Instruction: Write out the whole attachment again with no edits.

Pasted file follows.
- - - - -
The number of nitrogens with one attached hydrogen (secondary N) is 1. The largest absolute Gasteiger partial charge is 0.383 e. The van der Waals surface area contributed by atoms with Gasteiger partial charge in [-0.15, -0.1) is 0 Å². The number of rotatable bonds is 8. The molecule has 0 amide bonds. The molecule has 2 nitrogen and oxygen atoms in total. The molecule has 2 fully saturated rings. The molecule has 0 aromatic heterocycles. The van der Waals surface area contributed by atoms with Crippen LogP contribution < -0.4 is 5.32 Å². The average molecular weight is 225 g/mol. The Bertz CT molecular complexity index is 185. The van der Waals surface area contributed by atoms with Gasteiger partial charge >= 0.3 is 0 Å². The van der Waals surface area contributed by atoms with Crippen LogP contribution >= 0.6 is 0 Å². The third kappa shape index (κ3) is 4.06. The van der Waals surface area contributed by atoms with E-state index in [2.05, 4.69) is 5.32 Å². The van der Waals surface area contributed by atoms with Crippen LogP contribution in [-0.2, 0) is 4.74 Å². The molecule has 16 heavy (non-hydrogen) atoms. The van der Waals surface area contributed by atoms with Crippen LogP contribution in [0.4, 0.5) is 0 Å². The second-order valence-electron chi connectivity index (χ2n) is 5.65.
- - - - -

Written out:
The number of nitrogens with one attached hydrogen (secondary N) is 1. The largest absolute Gasteiger partial charge is 0.383 e. The van der Waals surface area contributed by atoms with Gasteiger partial charge in [-0.15, -0.1) is 0 Å². The number of rotatable bonds is 8. The molecule has 0 amide bonds. The molecule has 2 nitrogen and oxygen atoms in total. The molecule has 2 fully saturated rings. The molecule has 0 aromatic heterocycles. The van der Waals surface area contributed by atoms with Crippen LogP contribution < -0.4 is 5.32 Å². The average molecular weight is 225 g/mol. The Bertz CT molecular complexity index is 185. The van der Waals surface area contributed by atoms with Gasteiger partial charge >= 0.3 is 0 Å². The van der Waals surface area contributed by atoms with Crippen LogP contribution >= 0.6 is 0 Å². The third kappa shape index (κ3) is 4.06. The van der Waals surface area contributed by atoms with E-state index in [2.05, 4.69) is 5.32 Å². The van der Waals surface area contributed by atoms with Crippen LogP contribution in [-0.2, 0) is 4.74 Å². The molecule has 16 heavy (non-hydrogen) atoms. The van der Waals surface area contributed by atoms with Crippen LogP contribution in [0.4, 0.5) is 0 Å². The second-order valence-electron chi connectivity index (χ2n) is 5.65.